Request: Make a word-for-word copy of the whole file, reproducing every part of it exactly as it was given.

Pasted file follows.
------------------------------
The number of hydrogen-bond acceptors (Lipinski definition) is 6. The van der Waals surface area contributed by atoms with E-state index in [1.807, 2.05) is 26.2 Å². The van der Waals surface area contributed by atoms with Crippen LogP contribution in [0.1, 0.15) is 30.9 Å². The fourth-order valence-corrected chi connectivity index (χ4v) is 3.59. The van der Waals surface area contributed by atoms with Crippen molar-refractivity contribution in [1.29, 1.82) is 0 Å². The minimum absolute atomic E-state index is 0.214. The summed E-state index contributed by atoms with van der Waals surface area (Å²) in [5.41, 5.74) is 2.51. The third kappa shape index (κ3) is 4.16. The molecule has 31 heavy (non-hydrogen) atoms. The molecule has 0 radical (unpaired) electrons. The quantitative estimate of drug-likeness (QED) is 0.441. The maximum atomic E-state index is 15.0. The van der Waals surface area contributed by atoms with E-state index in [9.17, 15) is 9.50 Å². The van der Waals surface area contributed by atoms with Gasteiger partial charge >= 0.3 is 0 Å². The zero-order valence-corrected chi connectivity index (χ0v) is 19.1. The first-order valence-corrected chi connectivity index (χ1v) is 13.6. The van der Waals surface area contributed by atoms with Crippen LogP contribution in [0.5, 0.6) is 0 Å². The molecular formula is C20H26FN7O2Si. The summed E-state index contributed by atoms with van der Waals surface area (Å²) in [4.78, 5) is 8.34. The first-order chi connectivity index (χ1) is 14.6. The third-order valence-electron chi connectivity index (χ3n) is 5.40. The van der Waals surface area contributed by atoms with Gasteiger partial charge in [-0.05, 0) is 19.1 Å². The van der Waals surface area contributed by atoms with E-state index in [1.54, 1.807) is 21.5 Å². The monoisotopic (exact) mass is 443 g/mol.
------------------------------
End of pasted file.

The number of hydrogen-bond acceptors (Lipinski definition) is 6. The van der Waals surface area contributed by atoms with E-state index in [1.807, 2.05) is 26.2 Å². The van der Waals surface area contributed by atoms with Crippen LogP contribution in [0.1, 0.15) is 30.9 Å². The fourth-order valence-corrected chi connectivity index (χ4v) is 3.59. The van der Waals surface area contributed by atoms with Crippen molar-refractivity contribution in [1.29, 1.82) is 0 Å². The minimum absolute atomic E-state index is 0.214. The summed E-state index contributed by atoms with van der Waals surface area (Å²) in [5.41, 5.74) is 2.51. The third kappa shape index (κ3) is 4.16. The molecule has 31 heavy (non-hydrogen) atoms. The molecule has 0 radical (unpaired) electrons. The quantitative estimate of drug-likeness (QED) is 0.441. The maximum atomic E-state index is 15.0. The van der Waals surface area contributed by atoms with E-state index in [9.17, 15) is 9.50 Å². The van der Waals surface area contributed by atoms with Gasteiger partial charge >= 0.3 is 0 Å². The zero-order valence-corrected chi connectivity index (χ0v) is 19.1. The first-order valence-corrected chi connectivity index (χ1v) is 13.6. The van der Waals surface area contributed by atoms with Crippen LogP contribution in [0.5, 0.6) is 0 Å². The molecular formula is C20H26FN7O2Si. The summed E-state index contributed by atoms with van der Waals surface area (Å²) in [4.78, 5) is 8.34. The first-order chi connectivity index (χ1) is 14.6. The third-order valence-electron chi connectivity index (χ3n) is 5.40. The van der Waals surface area contributed by atoms with Gasteiger partial charge in [-0.05, 0) is 19.1 Å². The van der Waals surface area contributed by atoms with E-state index in [1.54, 1.807) is 21.5 Å². The monoisotopic (exact) mass is 443 g/mol.